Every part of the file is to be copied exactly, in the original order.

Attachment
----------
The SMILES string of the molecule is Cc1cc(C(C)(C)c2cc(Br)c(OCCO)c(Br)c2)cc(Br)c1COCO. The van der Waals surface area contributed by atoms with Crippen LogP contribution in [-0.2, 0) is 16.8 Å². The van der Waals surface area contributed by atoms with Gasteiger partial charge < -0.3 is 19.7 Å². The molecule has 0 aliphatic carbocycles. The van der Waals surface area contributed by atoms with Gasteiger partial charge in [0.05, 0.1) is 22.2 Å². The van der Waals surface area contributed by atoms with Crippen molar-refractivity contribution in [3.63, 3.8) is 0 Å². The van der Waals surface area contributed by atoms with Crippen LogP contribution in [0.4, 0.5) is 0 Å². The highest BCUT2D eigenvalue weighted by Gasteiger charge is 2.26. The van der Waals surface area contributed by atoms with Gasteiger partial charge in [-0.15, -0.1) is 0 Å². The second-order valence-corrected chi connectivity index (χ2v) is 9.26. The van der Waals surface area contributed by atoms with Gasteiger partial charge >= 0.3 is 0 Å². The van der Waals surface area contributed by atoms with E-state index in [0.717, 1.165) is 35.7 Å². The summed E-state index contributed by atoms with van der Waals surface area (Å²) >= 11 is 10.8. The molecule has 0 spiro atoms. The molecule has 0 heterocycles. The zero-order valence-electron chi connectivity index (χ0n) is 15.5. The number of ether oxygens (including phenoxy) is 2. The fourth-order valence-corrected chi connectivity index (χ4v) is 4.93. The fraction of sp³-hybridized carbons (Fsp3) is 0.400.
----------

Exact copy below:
The SMILES string of the molecule is Cc1cc(C(C)(C)c2cc(Br)c(OCCO)c(Br)c2)cc(Br)c1COCO. The van der Waals surface area contributed by atoms with Crippen LogP contribution in [-0.2, 0) is 16.8 Å². The van der Waals surface area contributed by atoms with Gasteiger partial charge < -0.3 is 19.7 Å². The molecule has 0 aliphatic carbocycles. The van der Waals surface area contributed by atoms with Gasteiger partial charge in [0.05, 0.1) is 22.2 Å². The van der Waals surface area contributed by atoms with Crippen molar-refractivity contribution in [3.63, 3.8) is 0 Å². The van der Waals surface area contributed by atoms with Crippen LogP contribution in [0.4, 0.5) is 0 Å². The highest BCUT2D eigenvalue weighted by Gasteiger charge is 2.26. The van der Waals surface area contributed by atoms with Gasteiger partial charge in [-0.15, -0.1) is 0 Å². The second-order valence-corrected chi connectivity index (χ2v) is 9.26. The van der Waals surface area contributed by atoms with Gasteiger partial charge >= 0.3 is 0 Å². The van der Waals surface area contributed by atoms with E-state index in [0.717, 1.165) is 35.7 Å². The summed E-state index contributed by atoms with van der Waals surface area (Å²) >= 11 is 10.8. The molecule has 0 spiro atoms. The molecule has 0 heterocycles. The zero-order valence-electron chi connectivity index (χ0n) is 15.5. The number of ether oxygens (including phenoxy) is 2. The fourth-order valence-corrected chi connectivity index (χ4v) is 4.93. The fraction of sp³-hybridized carbons (Fsp3) is 0.400.